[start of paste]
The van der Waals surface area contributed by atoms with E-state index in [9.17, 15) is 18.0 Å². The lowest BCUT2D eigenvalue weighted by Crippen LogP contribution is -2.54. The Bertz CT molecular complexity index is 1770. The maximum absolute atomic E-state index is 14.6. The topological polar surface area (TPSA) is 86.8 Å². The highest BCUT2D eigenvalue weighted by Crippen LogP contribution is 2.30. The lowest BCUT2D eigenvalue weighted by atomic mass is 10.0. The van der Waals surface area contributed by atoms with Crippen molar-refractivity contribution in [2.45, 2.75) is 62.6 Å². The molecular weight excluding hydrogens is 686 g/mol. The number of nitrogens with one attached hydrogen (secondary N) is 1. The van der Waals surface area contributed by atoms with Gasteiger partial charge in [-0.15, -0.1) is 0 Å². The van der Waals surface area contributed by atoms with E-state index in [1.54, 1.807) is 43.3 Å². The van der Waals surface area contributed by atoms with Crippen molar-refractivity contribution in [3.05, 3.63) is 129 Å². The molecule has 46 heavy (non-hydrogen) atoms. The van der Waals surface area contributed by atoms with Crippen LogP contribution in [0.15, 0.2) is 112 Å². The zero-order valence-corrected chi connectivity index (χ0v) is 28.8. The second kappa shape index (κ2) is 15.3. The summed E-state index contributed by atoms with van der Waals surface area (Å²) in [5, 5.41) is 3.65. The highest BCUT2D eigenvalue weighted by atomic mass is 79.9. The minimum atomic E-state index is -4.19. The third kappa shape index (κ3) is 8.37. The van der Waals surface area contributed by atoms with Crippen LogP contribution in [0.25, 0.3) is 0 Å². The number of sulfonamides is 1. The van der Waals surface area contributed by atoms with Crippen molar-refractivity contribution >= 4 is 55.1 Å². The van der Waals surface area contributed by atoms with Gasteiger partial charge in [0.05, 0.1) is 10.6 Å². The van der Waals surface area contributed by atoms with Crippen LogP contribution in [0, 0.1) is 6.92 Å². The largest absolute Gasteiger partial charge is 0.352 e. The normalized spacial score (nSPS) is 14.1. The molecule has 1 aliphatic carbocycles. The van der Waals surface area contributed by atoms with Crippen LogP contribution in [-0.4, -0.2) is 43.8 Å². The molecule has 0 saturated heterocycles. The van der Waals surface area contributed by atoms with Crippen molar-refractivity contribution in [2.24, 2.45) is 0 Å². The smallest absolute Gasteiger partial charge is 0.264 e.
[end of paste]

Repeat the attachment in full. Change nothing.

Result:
The van der Waals surface area contributed by atoms with E-state index in [9.17, 15) is 18.0 Å². The lowest BCUT2D eigenvalue weighted by Crippen LogP contribution is -2.54. The Bertz CT molecular complexity index is 1770. The maximum absolute atomic E-state index is 14.6. The topological polar surface area (TPSA) is 86.8 Å². The highest BCUT2D eigenvalue weighted by Crippen LogP contribution is 2.30. The lowest BCUT2D eigenvalue weighted by atomic mass is 10.0. The van der Waals surface area contributed by atoms with Crippen molar-refractivity contribution in [2.45, 2.75) is 62.6 Å². The molecular weight excluding hydrogens is 686 g/mol. The number of nitrogens with one attached hydrogen (secondary N) is 1. The van der Waals surface area contributed by atoms with Gasteiger partial charge in [-0.15, -0.1) is 0 Å². The van der Waals surface area contributed by atoms with E-state index in [1.54, 1.807) is 43.3 Å². The van der Waals surface area contributed by atoms with Crippen molar-refractivity contribution in [3.05, 3.63) is 129 Å². The molecule has 46 heavy (non-hydrogen) atoms. The van der Waals surface area contributed by atoms with Crippen LogP contribution in [0.15, 0.2) is 112 Å². The zero-order valence-corrected chi connectivity index (χ0v) is 28.8. The second kappa shape index (κ2) is 15.3. The summed E-state index contributed by atoms with van der Waals surface area (Å²) in [5, 5.41) is 3.65. The highest BCUT2D eigenvalue weighted by atomic mass is 79.9. The minimum atomic E-state index is -4.19. The third kappa shape index (κ3) is 8.37. The van der Waals surface area contributed by atoms with Crippen LogP contribution in [0.25, 0.3) is 0 Å². The number of sulfonamides is 1. The van der Waals surface area contributed by atoms with Crippen molar-refractivity contribution >= 4 is 55.1 Å². The van der Waals surface area contributed by atoms with Gasteiger partial charge in [0.05, 0.1) is 10.6 Å². The van der Waals surface area contributed by atoms with Crippen LogP contribution in [0, 0.1) is 6.92 Å². The largest absolute Gasteiger partial charge is 0.352 e. The normalized spacial score (nSPS) is 14.1. The molecule has 1 aliphatic carbocycles. The van der Waals surface area contributed by atoms with Crippen LogP contribution in [-0.4, -0.2) is 43.8 Å². The molecule has 0 saturated heterocycles. The van der Waals surface area contributed by atoms with Crippen molar-refractivity contribution in [2.24, 2.45) is 0 Å². The smallest absolute Gasteiger partial charge is 0.264 e.